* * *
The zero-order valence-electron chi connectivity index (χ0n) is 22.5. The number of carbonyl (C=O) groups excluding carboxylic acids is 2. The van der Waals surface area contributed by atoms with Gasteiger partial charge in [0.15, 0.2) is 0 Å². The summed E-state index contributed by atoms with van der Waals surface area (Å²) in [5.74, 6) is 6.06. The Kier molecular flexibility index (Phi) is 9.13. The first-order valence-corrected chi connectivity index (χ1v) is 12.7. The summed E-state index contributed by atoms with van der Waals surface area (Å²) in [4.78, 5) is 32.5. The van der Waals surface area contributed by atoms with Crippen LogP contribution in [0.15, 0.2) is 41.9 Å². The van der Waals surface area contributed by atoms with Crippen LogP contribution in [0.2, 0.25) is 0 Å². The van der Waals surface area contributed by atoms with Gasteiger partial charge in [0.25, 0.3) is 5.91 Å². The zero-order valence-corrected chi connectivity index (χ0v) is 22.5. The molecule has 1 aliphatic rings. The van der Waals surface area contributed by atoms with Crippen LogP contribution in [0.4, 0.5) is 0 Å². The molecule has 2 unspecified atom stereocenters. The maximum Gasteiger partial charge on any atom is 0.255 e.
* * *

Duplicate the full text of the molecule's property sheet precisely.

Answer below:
The zero-order valence-electron chi connectivity index (χ0n) is 22.5. The number of carbonyl (C=O) groups excluding carboxylic acids is 2. The van der Waals surface area contributed by atoms with Gasteiger partial charge in [0.15, 0.2) is 0 Å². The summed E-state index contributed by atoms with van der Waals surface area (Å²) in [5.74, 6) is 6.06. The Kier molecular flexibility index (Phi) is 9.13. The first-order valence-corrected chi connectivity index (χ1v) is 12.7. The summed E-state index contributed by atoms with van der Waals surface area (Å²) in [4.78, 5) is 32.5. The van der Waals surface area contributed by atoms with Crippen LogP contribution in [0.15, 0.2) is 41.9 Å². The van der Waals surface area contributed by atoms with Crippen LogP contribution in [0.2, 0.25) is 0 Å². The van der Waals surface area contributed by atoms with Gasteiger partial charge in [0.25, 0.3) is 5.91 Å². The zero-order valence-corrected chi connectivity index (χ0v) is 22.5. The molecule has 1 aliphatic rings. The van der Waals surface area contributed by atoms with Crippen LogP contribution in [0.4, 0.5) is 0 Å². The molecule has 2 unspecified atom stereocenters. The maximum Gasteiger partial charge on any atom is 0.255 e.